The city hired 100 shelter-based community coordinators last school year as thousands of migrant families arrived in the city, but the positions were created with temporary funding. Twenty-five positions were created using city money, while the other 75 posts came from federal stimulus funds, which are expiring soon.

All students experiencing homelessness face immense challenges to succeeding in school, although those obstacles are particularly strenuous for families living in shelters. During the 2021-22 school year, New York City students living in shelters dropped out of high school over three times as often as their peers. Only 11% of third through eighth graders received proficient scores on the state math exam. A staggering 72% of students were chronically absent, meaning they missed at least one out of every 10 school days.

The brief points out that shelter-based community coordinators are working on the ground where the students and families experiencing these challenges live, meaning they can build vital personal relationships to help them understand the underlying issues preventing regular attendance.

According to the brief, one coordinator helped a teenager who was contemplating dropping out of school after having a baby enroll in a program that provides student parents with free on-site child care, allowing her to continue high school. One coordinator helped twins with autism secure a school transfer after they were evicted from their Bronx home and placed in a shelter in Brooklyn. They also arranged door-to-door car service for the twins so they wouldn’t have to miss more school waiting for a bus paraprofessional to be assigned. Another coordinator helped a kindergartener raise her attendance from 50% in the fall to 83% by the spring.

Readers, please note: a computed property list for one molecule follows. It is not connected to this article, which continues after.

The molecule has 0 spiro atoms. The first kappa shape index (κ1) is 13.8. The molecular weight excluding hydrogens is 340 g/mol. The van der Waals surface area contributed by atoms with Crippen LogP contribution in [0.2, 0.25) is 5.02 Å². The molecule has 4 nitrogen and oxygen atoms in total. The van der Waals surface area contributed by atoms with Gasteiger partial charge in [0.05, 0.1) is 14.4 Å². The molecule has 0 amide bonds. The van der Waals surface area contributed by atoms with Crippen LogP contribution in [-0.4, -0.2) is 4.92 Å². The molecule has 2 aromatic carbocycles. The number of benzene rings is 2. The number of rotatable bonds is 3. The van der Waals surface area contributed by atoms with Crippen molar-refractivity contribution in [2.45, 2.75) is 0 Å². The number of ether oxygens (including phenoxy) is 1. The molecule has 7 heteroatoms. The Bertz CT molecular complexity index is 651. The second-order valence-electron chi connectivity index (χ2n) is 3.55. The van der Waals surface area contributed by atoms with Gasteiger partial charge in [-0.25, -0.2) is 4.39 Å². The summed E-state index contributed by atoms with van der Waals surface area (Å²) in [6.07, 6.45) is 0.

The New York City Council is on board about the benefits. In its official response to Mayor Eric Adams’ budget proposal, the City Council urged the Adams administration to provide $12.3 million for 100 shelter-based community coordinators starting in the coming fiscal year.

“The council believes in their worth and will be negotiating to maintain funding in the city budget for them,” City Council Education Committee Chair Rita Joseph said in a statement. “Without it, we jeopardize the academic success and future prospects of some of the most vulnerable youth within the city’s education system.”

A spokesperson for the New York City public school system acknowledged the critical resources the city’s shelter-based community coordinators have provided.

“We are extremely grateful for the stimulus funding that we used to support a range of programs and roles that support student well-being, especially as we continue to respond to the ongoing migrant crisis,” Jenna Lyle, deputy press secretary, said in a statement. “We will review these priorities as we go through the budget process.”

The brief concludes by arguing the city should be increasing its efforts to ensure students in shelter are able to access a high-quality education – certainly not by jeopardizing the continuance of shelter-based community coordinators: “Losing 100 (shelter-based community coordinators) would result in a massive service gap for students who are homeless; at a minimum, the administration must maintain the limited supports that currently exist and find a permanent funding stream to continue the work of these critical staffers.”